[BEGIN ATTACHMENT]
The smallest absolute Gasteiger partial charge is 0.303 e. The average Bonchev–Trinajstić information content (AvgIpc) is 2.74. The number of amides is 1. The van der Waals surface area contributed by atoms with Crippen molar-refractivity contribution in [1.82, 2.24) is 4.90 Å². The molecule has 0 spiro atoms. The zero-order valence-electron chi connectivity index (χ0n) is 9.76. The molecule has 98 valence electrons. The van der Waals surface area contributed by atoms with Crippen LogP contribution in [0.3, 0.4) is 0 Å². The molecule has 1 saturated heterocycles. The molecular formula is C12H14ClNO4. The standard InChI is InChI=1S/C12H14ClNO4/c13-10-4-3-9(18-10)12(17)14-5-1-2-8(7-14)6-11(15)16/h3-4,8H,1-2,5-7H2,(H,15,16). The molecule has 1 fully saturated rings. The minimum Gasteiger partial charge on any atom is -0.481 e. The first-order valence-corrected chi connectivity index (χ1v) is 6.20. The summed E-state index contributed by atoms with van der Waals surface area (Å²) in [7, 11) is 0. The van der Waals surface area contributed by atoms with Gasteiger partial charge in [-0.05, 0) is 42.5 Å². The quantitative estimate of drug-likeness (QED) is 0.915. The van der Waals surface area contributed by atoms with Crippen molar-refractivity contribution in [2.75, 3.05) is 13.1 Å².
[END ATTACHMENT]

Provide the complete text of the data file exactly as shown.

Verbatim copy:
The smallest absolute Gasteiger partial charge is 0.303 e. The average Bonchev–Trinajstić information content (AvgIpc) is 2.74. The number of amides is 1. The van der Waals surface area contributed by atoms with Crippen molar-refractivity contribution in [1.82, 2.24) is 4.90 Å². The molecule has 0 spiro atoms. The zero-order valence-electron chi connectivity index (χ0n) is 9.76. The molecule has 98 valence electrons. The van der Waals surface area contributed by atoms with Crippen LogP contribution in [0.3, 0.4) is 0 Å². The molecule has 1 saturated heterocycles. The molecular formula is C12H14ClNO4. The standard InChI is InChI=1S/C12H14ClNO4/c13-10-4-3-9(18-10)12(17)14-5-1-2-8(7-14)6-11(15)16/h3-4,8H,1-2,5-7H2,(H,15,16). The molecule has 1 fully saturated rings. The minimum Gasteiger partial charge on any atom is -0.481 e. The first-order valence-corrected chi connectivity index (χ1v) is 6.20. The summed E-state index contributed by atoms with van der Waals surface area (Å²) in [7, 11) is 0. The van der Waals surface area contributed by atoms with Gasteiger partial charge in [-0.05, 0) is 42.5 Å². The quantitative estimate of drug-likeness (QED) is 0.915. The van der Waals surface area contributed by atoms with Crippen molar-refractivity contribution in [2.75, 3.05) is 13.1 Å².